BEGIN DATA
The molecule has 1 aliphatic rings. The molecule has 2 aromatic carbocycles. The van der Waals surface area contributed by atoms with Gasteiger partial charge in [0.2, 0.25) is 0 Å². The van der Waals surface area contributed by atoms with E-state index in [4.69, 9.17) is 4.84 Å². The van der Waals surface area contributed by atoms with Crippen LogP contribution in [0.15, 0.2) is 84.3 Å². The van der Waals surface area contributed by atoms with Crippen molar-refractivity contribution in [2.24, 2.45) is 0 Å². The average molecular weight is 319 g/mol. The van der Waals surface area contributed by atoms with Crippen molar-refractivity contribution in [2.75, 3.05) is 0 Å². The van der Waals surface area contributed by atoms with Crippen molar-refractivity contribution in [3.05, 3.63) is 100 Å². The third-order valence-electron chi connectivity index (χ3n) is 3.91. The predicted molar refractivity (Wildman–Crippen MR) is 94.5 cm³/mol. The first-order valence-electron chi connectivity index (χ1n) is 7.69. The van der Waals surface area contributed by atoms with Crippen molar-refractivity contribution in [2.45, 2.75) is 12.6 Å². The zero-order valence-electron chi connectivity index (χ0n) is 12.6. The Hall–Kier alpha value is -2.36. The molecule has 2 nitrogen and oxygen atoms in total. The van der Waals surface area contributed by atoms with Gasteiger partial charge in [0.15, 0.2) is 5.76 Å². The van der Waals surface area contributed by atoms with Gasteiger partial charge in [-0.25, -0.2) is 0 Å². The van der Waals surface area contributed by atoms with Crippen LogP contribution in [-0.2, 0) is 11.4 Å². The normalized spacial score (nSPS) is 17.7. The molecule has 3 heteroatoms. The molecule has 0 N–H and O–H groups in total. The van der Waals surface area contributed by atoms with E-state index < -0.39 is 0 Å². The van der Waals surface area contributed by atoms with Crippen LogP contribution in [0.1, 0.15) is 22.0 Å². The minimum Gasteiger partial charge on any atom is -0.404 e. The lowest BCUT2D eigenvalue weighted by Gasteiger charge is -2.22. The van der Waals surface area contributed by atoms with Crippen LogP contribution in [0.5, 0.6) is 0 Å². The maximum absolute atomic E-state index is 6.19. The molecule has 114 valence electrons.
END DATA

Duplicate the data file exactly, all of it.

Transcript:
The molecule has 1 aliphatic rings. The molecule has 2 aromatic carbocycles. The van der Waals surface area contributed by atoms with Gasteiger partial charge in [0.2, 0.25) is 0 Å². The van der Waals surface area contributed by atoms with E-state index in [4.69, 9.17) is 4.84 Å². The van der Waals surface area contributed by atoms with Crippen LogP contribution in [0.15, 0.2) is 84.3 Å². The van der Waals surface area contributed by atoms with Crippen molar-refractivity contribution in [2.24, 2.45) is 0 Å². The average molecular weight is 319 g/mol. The van der Waals surface area contributed by atoms with Crippen molar-refractivity contribution in [2.75, 3.05) is 0 Å². The van der Waals surface area contributed by atoms with Crippen molar-refractivity contribution in [3.05, 3.63) is 100 Å². The third-order valence-electron chi connectivity index (χ3n) is 3.91. The predicted molar refractivity (Wildman–Crippen MR) is 94.5 cm³/mol. The first-order valence-electron chi connectivity index (χ1n) is 7.69. The van der Waals surface area contributed by atoms with Crippen molar-refractivity contribution in [2.45, 2.75) is 12.6 Å². The zero-order valence-electron chi connectivity index (χ0n) is 12.6. The Hall–Kier alpha value is -2.36. The molecule has 2 nitrogen and oxygen atoms in total. The van der Waals surface area contributed by atoms with Gasteiger partial charge in [0.15, 0.2) is 5.76 Å². The van der Waals surface area contributed by atoms with Gasteiger partial charge in [-0.25, -0.2) is 0 Å². The van der Waals surface area contributed by atoms with Crippen LogP contribution in [-0.2, 0) is 11.4 Å². The normalized spacial score (nSPS) is 17.7. The molecule has 3 heteroatoms. The molecule has 0 N–H and O–H groups in total. The van der Waals surface area contributed by atoms with E-state index < -0.39 is 0 Å². The van der Waals surface area contributed by atoms with Crippen LogP contribution in [0.1, 0.15) is 22.0 Å². The minimum Gasteiger partial charge on any atom is -0.404 e. The lowest BCUT2D eigenvalue weighted by Gasteiger charge is -2.22. The van der Waals surface area contributed by atoms with Crippen LogP contribution in [0.5, 0.6) is 0 Å². The maximum absolute atomic E-state index is 6.19. The molecule has 114 valence electrons.